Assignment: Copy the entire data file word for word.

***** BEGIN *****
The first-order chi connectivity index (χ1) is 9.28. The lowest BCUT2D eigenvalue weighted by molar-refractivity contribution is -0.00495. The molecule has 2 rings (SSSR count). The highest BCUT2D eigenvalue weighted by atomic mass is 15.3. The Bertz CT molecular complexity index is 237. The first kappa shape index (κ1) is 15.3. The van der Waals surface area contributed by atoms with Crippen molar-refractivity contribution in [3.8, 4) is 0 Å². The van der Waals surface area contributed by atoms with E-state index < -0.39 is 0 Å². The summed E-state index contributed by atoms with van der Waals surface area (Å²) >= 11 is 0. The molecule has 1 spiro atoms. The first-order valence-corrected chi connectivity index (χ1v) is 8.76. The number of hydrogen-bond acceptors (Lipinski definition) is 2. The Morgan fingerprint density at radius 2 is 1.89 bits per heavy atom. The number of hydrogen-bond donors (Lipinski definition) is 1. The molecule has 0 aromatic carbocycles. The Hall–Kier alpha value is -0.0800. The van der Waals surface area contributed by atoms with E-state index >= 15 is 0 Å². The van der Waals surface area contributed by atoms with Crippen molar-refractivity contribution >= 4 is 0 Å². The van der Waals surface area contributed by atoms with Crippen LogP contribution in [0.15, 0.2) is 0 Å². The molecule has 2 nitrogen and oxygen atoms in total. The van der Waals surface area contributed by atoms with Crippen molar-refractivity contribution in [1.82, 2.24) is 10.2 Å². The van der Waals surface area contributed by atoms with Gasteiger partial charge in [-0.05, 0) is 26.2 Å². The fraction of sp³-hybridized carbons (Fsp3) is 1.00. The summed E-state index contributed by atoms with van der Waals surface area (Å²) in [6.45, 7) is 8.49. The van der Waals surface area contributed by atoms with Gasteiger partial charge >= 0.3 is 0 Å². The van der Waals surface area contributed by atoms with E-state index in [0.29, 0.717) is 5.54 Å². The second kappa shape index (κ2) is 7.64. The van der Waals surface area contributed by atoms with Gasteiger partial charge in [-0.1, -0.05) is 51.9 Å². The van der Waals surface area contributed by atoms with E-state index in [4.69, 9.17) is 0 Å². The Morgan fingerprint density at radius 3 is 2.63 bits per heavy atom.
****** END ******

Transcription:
The first-order chi connectivity index (χ1) is 9.28. The lowest BCUT2D eigenvalue weighted by molar-refractivity contribution is -0.00495. The molecule has 2 rings (SSSR count). The highest BCUT2D eigenvalue weighted by atomic mass is 15.3. The Bertz CT molecular complexity index is 237. The first kappa shape index (κ1) is 15.3. The van der Waals surface area contributed by atoms with Crippen molar-refractivity contribution in [3.8, 4) is 0 Å². The van der Waals surface area contributed by atoms with E-state index < -0.39 is 0 Å². The summed E-state index contributed by atoms with van der Waals surface area (Å²) >= 11 is 0. The molecule has 1 spiro atoms. The first-order valence-corrected chi connectivity index (χ1v) is 8.76. The number of hydrogen-bond acceptors (Lipinski definition) is 2. The Morgan fingerprint density at radius 2 is 1.89 bits per heavy atom. The number of hydrogen-bond donors (Lipinski definition) is 1. The molecule has 0 aromatic carbocycles. The Hall–Kier alpha value is -0.0800. The van der Waals surface area contributed by atoms with E-state index >= 15 is 0 Å². The van der Waals surface area contributed by atoms with Crippen molar-refractivity contribution >= 4 is 0 Å². The van der Waals surface area contributed by atoms with Crippen LogP contribution in [0.15, 0.2) is 0 Å². The molecule has 2 nitrogen and oxygen atoms in total. The van der Waals surface area contributed by atoms with Crippen molar-refractivity contribution in [1.82, 2.24) is 10.2 Å². The van der Waals surface area contributed by atoms with Gasteiger partial charge in [-0.05, 0) is 26.2 Å². The fraction of sp³-hybridized carbons (Fsp3) is 1.00. The summed E-state index contributed by atoms with van der Waals surface area (Å²) in [6.45, 7) is 8.49. The van der Waals surface area contributed by atoms with Gasteiger partial charge >= 0.3 is 0 Å². The van der Waals surface area contributed by atoms with E-state index in [0.29, 0.717) is 5.54 Å². The second kappa shape index (κ2) is 7.64. The van der Waals surface area contributed by atoms with Gasteiger partial charge in [-0.1, -0.05) is 51.9 Å². The van der Waals surface area contributed by atoms with E-state index in [4.69, 9.17) is 0 Å². The Morgan fingerprint density at radius 3 is 2.63 bits per heavy atom.